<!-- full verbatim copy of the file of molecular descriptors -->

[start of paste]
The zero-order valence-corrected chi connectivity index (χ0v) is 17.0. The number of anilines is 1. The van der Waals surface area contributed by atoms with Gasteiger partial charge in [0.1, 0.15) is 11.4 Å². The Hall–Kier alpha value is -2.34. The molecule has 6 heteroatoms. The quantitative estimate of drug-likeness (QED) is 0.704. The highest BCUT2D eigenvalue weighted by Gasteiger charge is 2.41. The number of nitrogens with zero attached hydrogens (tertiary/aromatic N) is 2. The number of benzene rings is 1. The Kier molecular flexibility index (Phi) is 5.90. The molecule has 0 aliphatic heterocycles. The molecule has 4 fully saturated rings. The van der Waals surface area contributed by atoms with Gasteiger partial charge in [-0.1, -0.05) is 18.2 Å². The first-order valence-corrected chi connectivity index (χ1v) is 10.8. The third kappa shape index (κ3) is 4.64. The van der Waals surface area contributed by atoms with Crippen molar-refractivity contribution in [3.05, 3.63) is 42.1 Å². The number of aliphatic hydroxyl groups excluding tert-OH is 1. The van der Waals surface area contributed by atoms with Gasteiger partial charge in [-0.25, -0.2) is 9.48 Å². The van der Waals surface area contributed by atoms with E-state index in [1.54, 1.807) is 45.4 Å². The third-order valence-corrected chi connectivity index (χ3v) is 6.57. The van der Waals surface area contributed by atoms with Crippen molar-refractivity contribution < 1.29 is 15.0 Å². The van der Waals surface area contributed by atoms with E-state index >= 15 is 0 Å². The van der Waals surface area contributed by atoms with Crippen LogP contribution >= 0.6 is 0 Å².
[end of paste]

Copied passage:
The zero-order valence-corrected chi connectivity index (χ0v) is 17.0. The number of anilines is 1. The van der Waals surface area contributed by atoms with Gasteiger partial charge in [0.1, 0.15) is 11.4 Å². The Hall–Kier alpha value is -2.34. The molecule has 6 heteroatoms. The quantitative estimate of drug-likeness (QED) is 0.704. The highest BCUT2D eigenvalue weighted by Gasteiger charge is 2.41. The number of nitrogens with zero attached hydrogens (tertiary/aromatic N) is 2. The number of benzene rings is 1. The Kier molecular flexibility index (Phi) is 5.90. The molecule has 0 aliphatic heterocycles. The molecule has 4 fully saturated rings. The van der Waals surface area contributed by atoms with Gasteiger partial charge in [-0.1, -0.05) is 18.2 Å². The first-order valence-corrected chi connectivity index (χ1v) is 10.8. The third kappa shape index (κ3) is 4.64. The van der Waals surface area contributed by atoms with Crippen molar-refractivity contribution in [3.05, 3.63) is 42.1 Å². The number of aliphatic hydroxyl groups excluding tert-OH is 1. The van der Waals surface area contributed by atoms with Gasteiger partial charge in [-0.25, -0.2) is 9.48 Å². The van der Waals surface area contributed by atoms with E-state index in [1.54, 1.807) is 45.4 Å². The third-order valence-corrected chi connectivity index (χ3v) is 6.57. The van der Waals surface area contributed by atoms with Crippen molar-refractivity contribution < 1.29 is 15.0 Å². The van der Waals surface area contributed by atoms with E-state index >= 15 is 0 Å². The van der Waals surface area contributed by atoms with Crippen LogP contribution >= 0.6 is 0 Å².